For brands obsessed with ‘transformation’ and advertisers who seem convinced the analogue newspaper really is a dead-tree business, this research may halt them in their digital tracks. However, it may also convince others that the whole business of traditional true-though-biased-news is a corpse.

The confluence of plummeting circulation of print editions, but at the same time 90% of people preferring to read print editions rather than digital ones, means things are even worse than predicted. Will there be such a thing as digital journalism in the future? Will it ever be a business?

Newsprint appears to be much more engaging than online journalism and unless there is an unlikely reading resurgence, the consequences are demoralising. The future of newsagents may be like that of record shops, the odd specialist emporium where fans and obsessives will go.

I will be one of them, but I wonder how many others will be joining me.

One in ten UK households do not possess a single book

A new and depressing report from Aviva says that UK households have an average of 8.2 electronic devices, but 10% do not own a single book. No wonder the world’s going to pot.

bookTo say that the UK family home has changed over the past decade would be the understatement of, well, the last decade.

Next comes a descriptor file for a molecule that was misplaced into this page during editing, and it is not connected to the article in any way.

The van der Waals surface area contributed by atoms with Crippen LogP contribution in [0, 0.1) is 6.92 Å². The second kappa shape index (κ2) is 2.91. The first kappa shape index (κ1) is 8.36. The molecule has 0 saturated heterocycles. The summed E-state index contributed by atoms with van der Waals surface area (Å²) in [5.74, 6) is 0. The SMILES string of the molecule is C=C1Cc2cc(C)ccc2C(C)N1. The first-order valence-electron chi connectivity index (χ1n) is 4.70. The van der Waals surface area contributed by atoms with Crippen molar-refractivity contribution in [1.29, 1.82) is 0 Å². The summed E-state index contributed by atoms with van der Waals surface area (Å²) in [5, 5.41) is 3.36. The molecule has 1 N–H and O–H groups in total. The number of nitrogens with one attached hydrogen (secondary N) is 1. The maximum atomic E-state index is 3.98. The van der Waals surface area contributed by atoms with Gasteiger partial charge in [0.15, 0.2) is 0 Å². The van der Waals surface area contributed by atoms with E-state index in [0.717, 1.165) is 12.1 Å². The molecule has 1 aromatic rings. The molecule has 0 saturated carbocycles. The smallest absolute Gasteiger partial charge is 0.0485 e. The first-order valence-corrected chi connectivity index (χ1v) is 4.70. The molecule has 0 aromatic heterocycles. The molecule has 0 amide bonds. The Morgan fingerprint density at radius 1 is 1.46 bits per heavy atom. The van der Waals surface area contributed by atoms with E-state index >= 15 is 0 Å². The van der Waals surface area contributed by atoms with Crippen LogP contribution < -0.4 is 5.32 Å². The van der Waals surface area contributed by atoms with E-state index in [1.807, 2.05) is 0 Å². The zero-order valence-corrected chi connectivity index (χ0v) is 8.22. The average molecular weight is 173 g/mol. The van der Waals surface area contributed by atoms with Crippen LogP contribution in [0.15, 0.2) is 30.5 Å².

Mealtimes that were once the cornerstone and the hearth of conversation now resemble railway carriages where various family members, adults as well as kids and teenagers, have to be pried from using their devices to have a conversation.

This is bad enought, but a new study from Aviva says that one in 10 people say they have no hard copy books in their homes. This rises to one in five households where inhabitants are aged 18-24. The shared flat is now merely a hub for shared bandwidth.

Not a single hard copy. 10% or 20%. Nobody needs to burn books, technology has done that for us. We are sleepwalking to a future of fake news, where hard-to-manufacture analogue books are replaced by digital versions that can easily be changed.